It is very popular today to talk about transforming culture. There are people of faith who talk about this. But, there are many others who are transforming culture and mean something totally different. Currently, it is hard to find people to talk about whether transformation is for good or for evil. Hitler transformed the culture around him, but it was for evil.
In the Steps of William Wilberforce: Heroes Known and Unknown
In the Steps of William Wilberforce: Heroes Known and Unknown is a Sponsored Report prepared by The Washington Times Advocacy Department and Essentials in Education (EIE).
In August 2015 I had never heard the name William Wilberforce when I curiously selected his name from a list of possible topics for my National History Day project. Eight months later, I count myself fortunate for the opportunity to immerse myself in his life and legacy.
William Wilberforce: Sanctified Discontent: The spirit of Wilberforce in the legacy of Chuck Colson'
Management guru Peter Drucker famously described the entrepreneur as one who embodies and declares "a manifesto of dissent." They see what is and envision instead what ought to be, and set themselves to the task of disrupting the status quo. Drucker meant this as relating to both commercial and social entrepreneurs. More recently, some Christian writers have referred to this instinct in leaders of spiritual movements as "sanctified discontent."
William Wilberforce was a political activist whose Evangelical Christian faith compelled him as a lifelong champion for societal moral reform in his day. By comparison and contrast, evangelist Billy Graham, 97, has been a life-long advocate of personal spiritual renewal and transformation in the modern era.
Many biographies could be written about Jerry Falwell. Each could concentrate on his purpose and HIS various callings. As a Christian leader, you must begin with his conversion and coming to faith in Christ as a teenager in 1950.
When William Wilberforce died in 1833, the British Parliament passed a special bill permitting him to be buried in Westminster Abbey, an honor rarely accorded to a commoner. The inscription on his tomb read:
Sometimes an agent of change is a person of modest means who influences many by virtue of moral example. Such is the case with Adam Francis Plummer, who was born a slave in 1819 but who refused to be defined by his circumstances.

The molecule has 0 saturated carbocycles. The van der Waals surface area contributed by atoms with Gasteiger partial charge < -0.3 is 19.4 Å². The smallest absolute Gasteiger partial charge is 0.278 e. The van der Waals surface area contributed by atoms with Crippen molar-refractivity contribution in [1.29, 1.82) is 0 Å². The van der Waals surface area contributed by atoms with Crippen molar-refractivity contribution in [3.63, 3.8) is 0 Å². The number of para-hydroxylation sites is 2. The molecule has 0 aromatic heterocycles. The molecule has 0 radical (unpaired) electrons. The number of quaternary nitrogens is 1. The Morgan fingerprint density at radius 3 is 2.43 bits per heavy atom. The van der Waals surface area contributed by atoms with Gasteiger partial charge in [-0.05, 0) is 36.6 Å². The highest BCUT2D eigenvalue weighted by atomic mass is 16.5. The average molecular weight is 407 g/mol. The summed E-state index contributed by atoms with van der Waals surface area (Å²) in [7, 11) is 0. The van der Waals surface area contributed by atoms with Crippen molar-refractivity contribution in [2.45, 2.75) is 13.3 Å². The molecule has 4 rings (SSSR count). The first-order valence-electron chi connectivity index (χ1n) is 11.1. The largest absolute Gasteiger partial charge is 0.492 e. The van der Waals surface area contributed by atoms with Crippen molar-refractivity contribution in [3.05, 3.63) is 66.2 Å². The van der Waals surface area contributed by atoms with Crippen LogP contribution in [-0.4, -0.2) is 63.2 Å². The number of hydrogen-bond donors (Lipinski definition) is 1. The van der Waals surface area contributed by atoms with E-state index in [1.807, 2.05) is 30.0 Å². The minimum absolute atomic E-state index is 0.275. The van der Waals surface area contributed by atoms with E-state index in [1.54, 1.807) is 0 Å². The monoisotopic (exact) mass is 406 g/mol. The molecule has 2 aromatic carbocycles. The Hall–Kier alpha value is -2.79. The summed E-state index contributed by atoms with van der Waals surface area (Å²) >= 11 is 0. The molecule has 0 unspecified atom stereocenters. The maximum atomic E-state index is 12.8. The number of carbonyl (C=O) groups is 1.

"Americans understand religious freedom to mean different things," says former Congressman Frank R. Wolf. "But most would agree that conscience rights figure prominently in the narrative of America's founding. Historically, Americans and our corresponding institutions have recognized that conscience is not ultimately allegiant to the state, but to something, and for many people Someone, higher."
In 1994, a top-notch lawyer left his job at a prestigious Washington, D.C. law firm to found a non-profit, public interest law firm. Its purpose? To defend religious liberty in the courts and, in doing so, to shape the law to embrace a more robust understanding of religious liberty.
I had known Robert "Robby" George for years now. It was the fall of 1999. I had invited him to lunch. I wanted to ask his opinion as to whether I should devote some energy to help a few Princeton faculty to develop a project in medieval history. Never before had I talked to Robby about my own interests and projects. This lunch was about to change the course of my life.
When Ronald Reagan was inaugurated as President on the 20th of January, 1981, he and the nation faced a host of major problems. Foremost among them was a hostile and aggressive Soviet Union. Less than two years earlier Red Army units had invaded Afghanistan, while at the time of the inauguration Marxist forces were spreading subversion and totalitarianism in Africa, Asia and even Central America.